I haven't yet been able to enjoy the dulcet tones of the New England accent, as I spent two consecutive hours with my head a mere 16 inches from a live jet engine. I've heard that these engines produce about 140 decibels at a distance of 100'. Now I'm no acoustical scientist, but I'm guessing that since my head was a mere foot-and-a-half from said jet engine, and, given the nominal amount of sound insulation in the wall of the fuselage, I was probably subjected to about 10,000 db of continuous noise (rounding down). I also was forced to watch an episode of "The Wire" (S4E5), to distract myself from my discomfort with the notion that I'm in a 20 ton tube of steel that uses "lift" to get itself and its passengers (more on that later) about 7.5 miles from the ground. Given my proximity to the engine and the fact that I can't understand a word the black characters on "The Wire" say, I was forced to listen to it at full volume. I would assume that this added another 1,300 or so decibels to the equation, but only for 1 of the two hours. For those of you following along at home, that's 11,300 decibels for a full hour and another hour at 10,000. To put this into perspective, according to most sources I've found, permanent hearing loss is probable at a sustained 90-95 decibels. I may never get to hear anyone say "che-owdah."

I do have to commend the airplane that brought me here. I would say that it had to work about 15-20% harder than other planes its size, given the enormity of many of its passengers. My flight left Chicago at 8:45am, and I got to the gate around 7:30. In the hour that I sat and waited a 20-something couple arrived, with a combined weight of about 550-600 lbs. Upon arrival the husband (I saw rings of gold) consumed two Starbucks muffins. "Hmm... eating healthy," I thought to myself. That is, until I wandered off, only to come back with a couple Egg McMuffins. (If you think I'm kidding, I will punch you next time I see you.) In the course of about 45 minutes, I would estimate that this man consumed about 1200 calories. UGH! Let me be clear: I am NOT making fun of fat people. I'm not the slimmest dude myself. But I am commenting on the sheer number of obese people that were on my flight. One lady had to take about three wind-up attempts before completing a stand-up out of her seat. So congratulations are in order for American Airlines flight 1718 from O'Hare to Boston Aug. 3rd. You really did an excellent job lifting us off of the earth.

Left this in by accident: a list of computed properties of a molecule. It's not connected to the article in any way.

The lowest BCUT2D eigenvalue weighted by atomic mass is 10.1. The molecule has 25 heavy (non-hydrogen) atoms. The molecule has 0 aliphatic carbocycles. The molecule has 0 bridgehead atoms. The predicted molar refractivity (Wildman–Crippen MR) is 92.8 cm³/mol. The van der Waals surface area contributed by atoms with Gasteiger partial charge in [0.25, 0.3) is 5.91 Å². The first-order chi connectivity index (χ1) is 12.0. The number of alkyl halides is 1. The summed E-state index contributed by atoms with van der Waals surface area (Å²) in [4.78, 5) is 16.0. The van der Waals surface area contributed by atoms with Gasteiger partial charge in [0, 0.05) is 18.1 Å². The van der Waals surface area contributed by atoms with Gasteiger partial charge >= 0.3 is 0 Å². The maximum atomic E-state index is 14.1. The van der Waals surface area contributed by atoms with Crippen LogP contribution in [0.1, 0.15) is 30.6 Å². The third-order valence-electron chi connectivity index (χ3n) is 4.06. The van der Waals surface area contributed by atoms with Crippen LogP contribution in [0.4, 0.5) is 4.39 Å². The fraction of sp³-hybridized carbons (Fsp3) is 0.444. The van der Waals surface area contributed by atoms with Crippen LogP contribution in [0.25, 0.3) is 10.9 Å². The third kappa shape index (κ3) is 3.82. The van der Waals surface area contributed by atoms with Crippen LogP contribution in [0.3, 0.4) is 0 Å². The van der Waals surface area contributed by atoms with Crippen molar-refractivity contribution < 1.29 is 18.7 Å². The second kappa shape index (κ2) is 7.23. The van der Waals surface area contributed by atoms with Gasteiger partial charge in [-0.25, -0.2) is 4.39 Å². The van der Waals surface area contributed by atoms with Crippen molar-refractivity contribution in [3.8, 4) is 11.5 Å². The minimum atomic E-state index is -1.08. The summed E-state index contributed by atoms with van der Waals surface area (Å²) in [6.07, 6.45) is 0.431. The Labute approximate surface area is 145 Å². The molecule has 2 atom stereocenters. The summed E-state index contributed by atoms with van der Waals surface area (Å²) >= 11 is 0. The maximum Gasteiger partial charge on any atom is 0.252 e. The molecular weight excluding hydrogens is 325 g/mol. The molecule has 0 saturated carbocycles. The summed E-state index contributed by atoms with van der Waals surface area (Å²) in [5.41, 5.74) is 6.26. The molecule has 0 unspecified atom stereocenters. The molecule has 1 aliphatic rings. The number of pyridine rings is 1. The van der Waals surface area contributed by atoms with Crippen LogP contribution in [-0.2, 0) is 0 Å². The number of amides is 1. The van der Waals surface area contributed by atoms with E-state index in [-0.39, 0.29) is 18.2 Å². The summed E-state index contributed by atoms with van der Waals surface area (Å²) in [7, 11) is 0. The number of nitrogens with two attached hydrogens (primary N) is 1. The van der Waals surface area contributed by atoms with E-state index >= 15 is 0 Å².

Note: I did bring my camera, and I DO have some pictures, but I don't have the proper cable-age to transfer my pics to my sweet Apple iBook. So patience will certainly pay off when you do finlly get to see my travel photos.